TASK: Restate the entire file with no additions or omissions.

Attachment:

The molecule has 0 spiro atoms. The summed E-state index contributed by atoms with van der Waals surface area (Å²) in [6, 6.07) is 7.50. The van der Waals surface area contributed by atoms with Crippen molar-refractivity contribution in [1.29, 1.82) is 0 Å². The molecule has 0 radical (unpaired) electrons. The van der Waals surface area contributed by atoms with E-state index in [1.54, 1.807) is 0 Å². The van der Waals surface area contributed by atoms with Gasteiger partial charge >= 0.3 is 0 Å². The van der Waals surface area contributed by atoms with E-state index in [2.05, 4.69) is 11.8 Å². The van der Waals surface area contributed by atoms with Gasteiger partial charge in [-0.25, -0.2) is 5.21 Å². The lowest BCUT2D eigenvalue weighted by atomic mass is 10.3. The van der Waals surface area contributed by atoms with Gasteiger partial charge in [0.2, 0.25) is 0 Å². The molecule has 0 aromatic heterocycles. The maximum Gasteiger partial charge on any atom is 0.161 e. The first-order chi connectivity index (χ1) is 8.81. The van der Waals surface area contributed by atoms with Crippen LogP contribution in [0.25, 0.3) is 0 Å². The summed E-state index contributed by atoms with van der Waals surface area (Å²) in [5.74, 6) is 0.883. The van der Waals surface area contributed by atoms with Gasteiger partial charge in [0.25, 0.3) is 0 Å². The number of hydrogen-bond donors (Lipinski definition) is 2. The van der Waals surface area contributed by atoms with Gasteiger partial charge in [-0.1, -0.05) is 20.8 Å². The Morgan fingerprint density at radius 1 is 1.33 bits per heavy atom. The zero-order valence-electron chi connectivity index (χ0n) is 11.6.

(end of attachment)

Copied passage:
The molecule has 0 spiro atoms. The summed E-state index contributed by atoms with van der Waals surface area (Å²) in [6, 6.07) is 7.50. The van der Waals surface area contributed by atoms with Crippen molar-refractivity contribution in [1.29, 1.82) is 0 Å². The molecule has 0 radical (unpaired) electrons. The van der Waals surface area contributed by atoms with E-state index in [1.54, 1.807) is 0 Å². The van der Waals surface area contributed by atoms with Gasteiger partial charge >= 0.3 is 0 Å². The van der Waals surface area contributed by atoms with E-state index in [2.05, 4.69) is 11.8 Å². The van der Waals surface area contributed by atoms with Gasteiger partial charge in [-0.25, -0.2) is 5.21 Å². The lowest BCUT2D eigenvalue weighted by atomic mass is 10.3. The van der Waals surface area contributed by atoms with Gasteiger partial charge in [0.2, 0.25) is 0 Å². The molecule has 0 aromatic heterocycles. The maximum Gasteiger partial charge on any atom is 0.161 e. The first-order chi connectivity index (χ1) is 8.81. The van der Waals surface area contributed by atoms with Crippen LogP contribution in [0.25, 0.3) is 0 Å². The summed E-state index contributed by atoms with van der Waals surface area (Å²) in [5.74, 6) is 0.883. The van der Waals surface area contributed by atoms with Gasteiger partial charge in [0.25, 0.3) is 0 Å². The number of hydrogen-bond donors (Lipinski definition) is 2. The van der Waals surface area contributed by atoms with Gasteiger partial charge in [-0.1, -0.05) is 20.8 Å². The Morgan fingerprint density at radius 1 is 1.33 bits per heavy atom. The zero-order valence-electron chi connectivity index (χ0n) is 11.6.